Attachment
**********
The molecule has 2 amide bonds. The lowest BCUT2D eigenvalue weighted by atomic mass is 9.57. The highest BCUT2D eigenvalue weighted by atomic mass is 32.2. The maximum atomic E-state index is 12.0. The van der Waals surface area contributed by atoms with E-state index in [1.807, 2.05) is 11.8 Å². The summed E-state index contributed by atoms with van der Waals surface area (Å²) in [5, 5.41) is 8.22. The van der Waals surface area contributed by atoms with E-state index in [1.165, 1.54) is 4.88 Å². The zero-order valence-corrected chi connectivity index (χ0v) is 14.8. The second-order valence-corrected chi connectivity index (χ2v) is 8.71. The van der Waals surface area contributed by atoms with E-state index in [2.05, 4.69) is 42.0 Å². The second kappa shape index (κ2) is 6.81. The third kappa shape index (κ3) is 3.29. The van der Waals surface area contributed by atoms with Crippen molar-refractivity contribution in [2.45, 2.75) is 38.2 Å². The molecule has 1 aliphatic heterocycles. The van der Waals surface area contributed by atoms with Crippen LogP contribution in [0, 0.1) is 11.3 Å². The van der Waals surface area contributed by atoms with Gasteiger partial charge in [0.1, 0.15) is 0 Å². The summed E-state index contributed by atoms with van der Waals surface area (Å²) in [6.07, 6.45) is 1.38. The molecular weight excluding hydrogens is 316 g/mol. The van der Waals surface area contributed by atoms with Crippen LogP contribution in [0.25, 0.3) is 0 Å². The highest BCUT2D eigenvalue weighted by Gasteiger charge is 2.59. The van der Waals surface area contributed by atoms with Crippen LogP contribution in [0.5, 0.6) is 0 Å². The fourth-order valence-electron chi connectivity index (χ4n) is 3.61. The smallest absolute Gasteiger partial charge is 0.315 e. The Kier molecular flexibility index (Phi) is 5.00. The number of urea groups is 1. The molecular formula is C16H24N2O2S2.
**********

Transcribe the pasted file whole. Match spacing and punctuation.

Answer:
The molecule has 2 amide bonds. The lowest BCUT2D eigenvalue weighted by atomic mass is 9.57. The highest BCUT2D eigenvalue weighted by atomic mass is 32.2. The maximum atomic E-state index is 12.0. The van der Waals surface area contributed by atoms with E-state index in [1.807, 2.05) is 11.8 Å². The summed E-state index contributed by atoms with van der Waals surface area (Å²) in [5, 5.41) is 8.22. The van der Waals surface area contributed by atoms with E-state index in [1.165, 1.54) is 4.88 Å². The zero-order valence-corrected chi connectivity index (χ0v) is 14.8. The second-order valence-corrected chi connectivity index (χ2v) is 8.71. The van der Waals surface area contributed by atoms with E-state index in [2.05, 4.69) is 42.0 Å². The second kappa shape index (κ2) is 6.81. The third kappa shape index (κ3) is 3.29. The van der Waals surface area contributed by atoms with Crippen molar-refractivity contribution in [2.45, 2.75) is 38.2 Å². The molecule has 1 aliphatic heterocycles. The van der Waals surface area contributed by atoms with Crippen LogP contribution in [0, 0.1) is 11.3 Å². The van der Waals surface area contributed by atoms with Gasteiger partial charge in [0.1, 0.15) is 0 Å². The summed E-state index contributed by atoms with van der Waals surface area (Å²) in [6.07, 6.45) is 1.38. The molecular weight excluding hydrogens is 316 g/mol. The van der Waals surface area contributed by atoms with Crippen LogP contribution in [0.25, 0.3) is 0 Å². The highest BCUT2D eigenvalue weighted by Gasteiger charge is 2.59. The van der Waals surface area contributed by atoms with Crippen LogP contribution in [0.5, 0.6) is 0 Å². The fourth-order valence-electron chi connectivity index (χ4n) is 3.61. The smallest absolute Gasteiger partial charge is 0.315 e. The Kier molecular flexibility index (Phi) is 5.00. The number of urea groups is 1. The molecular formula is C16H24N2O2S2.